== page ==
One in six of us suffers from a fear of flying and, like any anxiety, it can be debilitating.
Depending on its severity, this phobia can make holiday plans problematic, or even put people off travelling altogether.
Symptoms typically include sweaty palms, a racing heartbeat and a general feeling of dread as the flight gets underway.
If this sounds familiar, rest assured that there are ways of tackling what probably feels like an enormous challenge. And US Captain Ron Nielsen, who has spent the past 25 years helping anxious fliers overcome their fears, is here to help.
“Fear of flying is NOT about flying or airplanes,” the pilot says. “It is, however, uniquely triggered by experiences related to both. The problem lies in the limbic system; the fight, flight or freeze response in the body. Success comes through changing the quality and content of one’s thinking about flying.”
One of the programme’s producers, Giovanna – who is genuinely scared of getting on a plane – put Captain Nielson’s tips to the test on-board a flight simulator.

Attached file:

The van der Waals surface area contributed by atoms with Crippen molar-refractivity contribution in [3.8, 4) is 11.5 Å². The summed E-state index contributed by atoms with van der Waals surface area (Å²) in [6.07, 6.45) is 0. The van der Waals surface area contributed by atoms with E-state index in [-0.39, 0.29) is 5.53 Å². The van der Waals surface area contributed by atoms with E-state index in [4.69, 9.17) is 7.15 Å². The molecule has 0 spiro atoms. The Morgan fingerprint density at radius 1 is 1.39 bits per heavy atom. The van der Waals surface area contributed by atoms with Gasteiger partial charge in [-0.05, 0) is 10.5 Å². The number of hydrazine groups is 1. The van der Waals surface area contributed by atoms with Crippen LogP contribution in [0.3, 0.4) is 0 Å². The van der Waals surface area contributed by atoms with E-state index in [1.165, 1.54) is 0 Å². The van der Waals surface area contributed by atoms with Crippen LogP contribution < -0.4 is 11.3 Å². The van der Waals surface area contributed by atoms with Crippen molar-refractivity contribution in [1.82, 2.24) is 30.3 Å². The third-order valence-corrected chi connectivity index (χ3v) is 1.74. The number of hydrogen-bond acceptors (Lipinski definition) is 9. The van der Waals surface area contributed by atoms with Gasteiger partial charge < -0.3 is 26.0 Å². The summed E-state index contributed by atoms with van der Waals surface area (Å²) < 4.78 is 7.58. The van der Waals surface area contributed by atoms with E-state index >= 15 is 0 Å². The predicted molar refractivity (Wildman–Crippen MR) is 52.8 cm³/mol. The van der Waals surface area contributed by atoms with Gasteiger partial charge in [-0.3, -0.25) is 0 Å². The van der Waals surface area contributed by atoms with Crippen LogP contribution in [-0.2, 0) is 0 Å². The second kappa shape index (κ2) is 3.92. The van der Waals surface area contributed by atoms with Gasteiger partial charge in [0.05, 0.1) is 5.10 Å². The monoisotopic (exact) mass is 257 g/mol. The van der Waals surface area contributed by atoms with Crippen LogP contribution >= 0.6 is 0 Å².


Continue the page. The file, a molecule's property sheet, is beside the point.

The first anti-anxiety routine involves take-off. As the plane is rolling down the runway with its engines revving, Capt. Nielson suggests tensing every muscle in your body, as much as possible.
Hunch your shoulders, ball your fists, cross your legs and clench your jaw. Hold this pose for around 30 seconds.
Then, when you relax the pose, you automatically release some of the stress chemicals – namely, cortisol and adrenaline – that have built up within you. You will naturally feel a fraction calmer, and will be loosened up enough to concentrate on breathing steadily.
According to Capt. Nielson, the next step is to tackle your fear of turbulence.
These air pockets can strike at any time, and can be particularly unnerving for someone who’s scared of flying.
But the pilot has a very specific method for overcoming anxiety when turbulence hits: grab a pen and paper, and start writing your name with your wrong hand, over and over again as the plane bounces.
This seemingly inane task achieves two purposes: firstly, it will distract you. You don’t normally write with that hand, so you have to focus extra hard on the activity, rather than concentrating on the turbulence.
The second outcome of the task is that it crosses the motor function in your brain; and in doing so, it forces a disruption of negative thoughts.
“It’s crazy, I never thought this would help,” says Giovanna. “But it’s actually pulling my attention away from the turbulence completely.”
Still can’t calm down? Grab a drinking straw and start breathing through it. This will prevent you from hyperventilating and becoming light-headed.
See the techniques in action with the NBC video, below.
We wish you a pleasant journey...